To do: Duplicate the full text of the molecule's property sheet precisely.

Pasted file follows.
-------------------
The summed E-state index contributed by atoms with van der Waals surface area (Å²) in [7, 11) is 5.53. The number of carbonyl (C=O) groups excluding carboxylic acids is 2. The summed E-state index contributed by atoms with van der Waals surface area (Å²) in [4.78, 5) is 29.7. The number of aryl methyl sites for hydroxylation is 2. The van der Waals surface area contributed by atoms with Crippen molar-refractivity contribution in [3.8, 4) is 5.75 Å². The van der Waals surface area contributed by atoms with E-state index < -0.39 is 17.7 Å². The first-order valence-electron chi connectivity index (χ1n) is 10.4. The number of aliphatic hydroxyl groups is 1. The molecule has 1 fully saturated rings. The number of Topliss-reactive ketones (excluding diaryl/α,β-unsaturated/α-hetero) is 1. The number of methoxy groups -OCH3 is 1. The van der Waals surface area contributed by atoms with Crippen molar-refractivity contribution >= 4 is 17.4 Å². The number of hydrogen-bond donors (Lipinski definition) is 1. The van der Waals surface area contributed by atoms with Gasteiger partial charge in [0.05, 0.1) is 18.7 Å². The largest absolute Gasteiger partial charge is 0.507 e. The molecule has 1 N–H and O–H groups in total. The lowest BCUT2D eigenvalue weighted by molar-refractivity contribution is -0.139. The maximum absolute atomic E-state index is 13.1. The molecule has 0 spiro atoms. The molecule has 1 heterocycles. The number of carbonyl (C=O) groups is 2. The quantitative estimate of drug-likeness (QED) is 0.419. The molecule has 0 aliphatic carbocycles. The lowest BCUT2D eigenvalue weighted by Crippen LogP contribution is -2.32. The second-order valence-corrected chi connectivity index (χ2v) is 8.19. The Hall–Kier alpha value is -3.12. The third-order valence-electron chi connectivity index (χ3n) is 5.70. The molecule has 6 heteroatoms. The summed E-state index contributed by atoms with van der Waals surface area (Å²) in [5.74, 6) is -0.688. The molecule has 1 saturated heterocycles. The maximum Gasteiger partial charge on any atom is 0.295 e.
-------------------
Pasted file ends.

The summed E-state index contributed by atoms with van der Waals surface area (Å²) in [7, 11) is 5.53. The number of carbonyl (C=O) groups excluding carboxylic acids is 2. The summed E-state index contributed by atoms with van der Waals surface area (Å²) in [4.78, 5) is 29.7. The number of aryl methyl sites for hydroxylation is 2. The van der Waals surface area contributed by atoms with Crippen molar-refractivity contribution in [3.8, 4) is 5.75 Å². The van der Waals surface area contributed by atoms with E-state index < -0.39 is 17.7 Å². The first-order valence-electron chi connectivity index (χ1n) is 10.4. The number of aliphatic hydroxyl groups is 1. The molecule has 1 fully saturated rings. The number of Topliss-reactive ketones (excluding diaryl/α,β-unsaturated/α-hetero) is 1. The number of methoxy groups -OCH3 is 1. The van der Waals surface area contributed by atoms with Crippen molar-refractivity contribution >= 4 is 17.4 Å². The number of hydrogen-bond donors (Lipinski definition) is 1. The van der Waals surface area contributed by atoms with Gasteiger partial charge in [0.05, 0.1) is 18.7 Å². The largest absolute Gasteiger partial charge is 0.507 e. The molecule has 1 N–H and O–H groups in total. The lowest BCUT2D eigenvalue weighted by molar-refractivity contribution is -0.139. The maximum absolute atomic E-state index is 13.1. The molecule has 0 spiro atoms. The molecule has 1 heterocycles. The number of carbonyl (C=O) groups is 2. The quantitative estimate of drug-likeness (QED) is 0.419. The molecule has 0 aliphatic carbocycles. The lowest BCUT2D eigenvalue weighted by Crippen LogP contribution is -2.32. The second-order valence-corrected chi connectivity index (χ2v) is 8.19. The Hall–Kier alpha value is -3.12. The third-order valence-electron chi connectivity index (χ3n) is 5.70. The molecule has 6 heteroatoms. The summed E-state index contributed by atoms with van der Waals surface area (Å²) in [5.74, 6) is -0.688. The molecule has 1 saturated heterocycles. The maximum Gasteiger partial charge on any atom is 0.295 e.